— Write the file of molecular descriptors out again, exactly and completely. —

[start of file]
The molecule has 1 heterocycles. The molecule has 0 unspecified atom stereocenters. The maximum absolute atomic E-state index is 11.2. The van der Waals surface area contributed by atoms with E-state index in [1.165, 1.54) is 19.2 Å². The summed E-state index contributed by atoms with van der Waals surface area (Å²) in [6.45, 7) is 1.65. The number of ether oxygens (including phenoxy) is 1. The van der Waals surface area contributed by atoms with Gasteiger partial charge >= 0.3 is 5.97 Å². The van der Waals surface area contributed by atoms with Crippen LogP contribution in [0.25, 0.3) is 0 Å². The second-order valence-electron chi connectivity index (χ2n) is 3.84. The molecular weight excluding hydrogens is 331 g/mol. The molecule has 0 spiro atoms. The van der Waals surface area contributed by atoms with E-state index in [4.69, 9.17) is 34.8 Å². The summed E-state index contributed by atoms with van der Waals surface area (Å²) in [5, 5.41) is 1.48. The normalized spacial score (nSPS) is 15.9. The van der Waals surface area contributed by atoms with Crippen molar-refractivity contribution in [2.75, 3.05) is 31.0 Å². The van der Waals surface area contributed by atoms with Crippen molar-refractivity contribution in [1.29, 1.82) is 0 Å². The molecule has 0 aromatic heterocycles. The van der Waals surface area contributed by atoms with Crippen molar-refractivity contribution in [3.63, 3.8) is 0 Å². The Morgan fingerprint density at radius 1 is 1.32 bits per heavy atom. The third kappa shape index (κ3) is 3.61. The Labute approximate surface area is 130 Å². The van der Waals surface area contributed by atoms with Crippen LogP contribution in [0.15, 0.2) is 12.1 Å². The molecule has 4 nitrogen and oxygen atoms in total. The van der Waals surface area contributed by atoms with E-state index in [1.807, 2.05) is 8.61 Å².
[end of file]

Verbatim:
The molecule has 1 heterocycles. The molecule has 0 unspecified atom stereocenters. The maximum absolute atomic E-state index is 11.2. The van der Waals surface area contributed by atoms with E-state index in [1.165, 1.54) is 19.2 Å². The summed E-state index contributed by atoms with van der Waals surface area (Å²) in [6.45, 7) is 1.65. The number of ether oxygens (including phenoxy) is 1. The van der Waals surface area contributed by atoms with Gasteiger partial charge >= 0.3 is 5.97 Å². The van der Waals surface area contributed by atoms with Crippen LogP contribution in [0.25, 0.3) is 0 Å². The second-order valence-electron chi connectivity index (χ2n) is 3.84. The molecular weight excluding hydrogens is 331 g/mol. The molecule has 0 spiro atoms. The van der Waals surface area contributed by atoms with E-state index in [4.69, 9.17) is 34.8 Å². The summed E-state index contributed by atoms with van der Waals surface area (Å²) in [5, 5.41) is 1.48. The normalized spacial score (nSPS) is 15.9. The van der Waals surface area contributed by atoms with Crippen molar-refractivity contribution in [2.75, 3.05) is 31.0 Å². The van der Waals surface area contributed by atoms with Crippen molar-refractivity contribution in [1.29, 1.82) is 0 Å². The molecule has 0 aromatic heterocycles. The van der Waals surface area contributed by atoms with Crippen molar-refractivity contribution in [3.63, 3.8) is 0 Å². The Morgan fingerprint density at radius 1 is 1.32 bits per heavy atom. The third kappa shape index (κ3) is 3.61. The Labute approximate surface area is 130 Å². The van der Waals surface area contributed by atoms with Crippen LogP contribution in [0.15, 0.2) is 12.1 Å². The molecule has 4 nitrogen and oxygen atoms in total. The van der Waals surface area contributed by atoms with E-state index in [1.807, 2.05) is 8.61 Å².